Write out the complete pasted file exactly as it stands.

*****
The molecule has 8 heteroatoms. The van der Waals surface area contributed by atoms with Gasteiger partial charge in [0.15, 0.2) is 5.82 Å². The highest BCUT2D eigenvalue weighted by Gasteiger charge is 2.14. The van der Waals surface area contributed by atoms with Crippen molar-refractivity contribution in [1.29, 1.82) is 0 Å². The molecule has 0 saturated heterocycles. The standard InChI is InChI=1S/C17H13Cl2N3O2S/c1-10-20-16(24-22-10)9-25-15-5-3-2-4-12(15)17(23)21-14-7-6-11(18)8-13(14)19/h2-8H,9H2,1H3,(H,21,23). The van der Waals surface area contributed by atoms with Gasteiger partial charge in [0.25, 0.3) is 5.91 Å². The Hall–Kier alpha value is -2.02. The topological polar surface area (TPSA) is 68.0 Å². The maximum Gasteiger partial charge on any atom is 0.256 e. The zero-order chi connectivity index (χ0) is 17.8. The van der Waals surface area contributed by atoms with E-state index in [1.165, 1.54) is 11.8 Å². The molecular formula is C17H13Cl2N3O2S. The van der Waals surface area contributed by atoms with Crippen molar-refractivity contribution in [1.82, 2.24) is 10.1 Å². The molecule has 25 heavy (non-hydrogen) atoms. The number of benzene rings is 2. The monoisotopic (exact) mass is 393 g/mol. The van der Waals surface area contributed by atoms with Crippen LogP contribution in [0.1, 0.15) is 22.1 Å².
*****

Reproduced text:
The molecule has 8 heteroatoms. The van der Waals surface area contributed by atoms with Gasteiger partial charge in [0.15, 0.2) is 5.82 Å². The highest BCUT2D eigenvalue weighted by Gasteiger charge is 2.14. The van der Waals surface area contributed by atoms with Crippen molar-refractivity contribution in [1.29, 1.82) is 0 Å². The molecule has 0 saturated heterocycles. The standard InChI is InChI=1S/C17H13Cl2N3O2S/c1-10-20-16(24-22-10)9-25-15-5-3-2-4-12(15)17(23)21-14-7-6-11(18)8-13(14)19/h2-8H,9H2,1H3,(H,21,23). The van der Waals surface area contributed by atoms with Gasteiger partial charge in [0.25, 0.3) is 5.91 Å². The Hall–Kier alpha value is -2.02. The topological polar surface area (TPSA) is 68.0 Å². The maximum Gasteiger partial charge on any atom is 0.256 e. The zero-order chi connectivity index (χ0) is 17.8. The van der Waals surface area contributed by atoms with E-state index in [1.165, 1.54) is 11.8 Å². The molecular formula is C17H13Cl2N3O2S. The van der Waals surface area contributed by atoms with Crippen molar-refractivity contribution in [1.82, 2.24) is 10.1 Å². The molecule has 25 heavy (non-hydrogen) atoms. The number of benzene rings is 2. The monoisotopic (exact) mass is 393 g/mol. The van der Waals surface area contributed by atoms with Crippen LogP contribution in [0.1, 0.15) is 22.1 Å².